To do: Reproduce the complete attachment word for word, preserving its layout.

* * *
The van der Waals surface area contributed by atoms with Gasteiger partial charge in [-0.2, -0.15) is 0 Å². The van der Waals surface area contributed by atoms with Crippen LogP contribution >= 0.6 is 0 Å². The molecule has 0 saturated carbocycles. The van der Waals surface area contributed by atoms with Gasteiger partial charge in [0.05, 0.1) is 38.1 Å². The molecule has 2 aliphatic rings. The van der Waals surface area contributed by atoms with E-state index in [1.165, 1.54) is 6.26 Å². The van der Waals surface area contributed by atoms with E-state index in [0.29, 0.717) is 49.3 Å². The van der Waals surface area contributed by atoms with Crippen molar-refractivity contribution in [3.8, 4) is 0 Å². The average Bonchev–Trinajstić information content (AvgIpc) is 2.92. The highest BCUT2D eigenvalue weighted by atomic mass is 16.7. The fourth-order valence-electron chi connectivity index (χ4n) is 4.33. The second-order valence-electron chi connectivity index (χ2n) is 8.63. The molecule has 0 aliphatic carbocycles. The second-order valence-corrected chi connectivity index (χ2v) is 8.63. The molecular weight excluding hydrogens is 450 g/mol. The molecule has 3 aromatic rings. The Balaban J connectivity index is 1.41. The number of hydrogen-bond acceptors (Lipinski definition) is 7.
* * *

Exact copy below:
The van der Waals surface area contributed by atoms with Gasteiger partial charge in [-0.2, -0.15) is 0 Å². The van der Waals surface area contributed by atoms with Crippen LogP contribution >= 0.6 is 0 Å². The molecule has 0 saturated carbocycles. The van der Waals surface area contributed by atoms with Gasteiger partial charge in [0.05, 0.1) is 38.1 Å². The molecule has 2 aliphatic rings. The van der Waals surface area contributed by atoms with E-state index in [1.165, 1.54) is 6.26 Å². The van der Waals surface area contributed by atoms with E-state index in [0.29, 0.717) is 49.3 Å². The van der Waals surface area contributed by atoms with Crippen molar-refractivity contribution in [3.8, 4) is 0 Å². The average Bonchev–Trinajstić information content (AvgIpc) is 2.92. The highest BCUT2D eigenvalue weighted by atomic mass is 16.7. The fourth-order valence-electron chi connectivity index (χ4n) is 4.33. The second-order valence-electron chi connectivity index (χ2n) is 8.63. The molecule has 0 aliphatic carbocycles. The second-order valence-corrected chi connectivity index (χ2v) is 8.63. The molecular weight excluding hydrogens is 450 g/mol. The molecule has 3 aromatic rings. The Balaban J connectivity index is 1.41. The number of hydrogen-bond acceptors (Lipinski definition) is 7.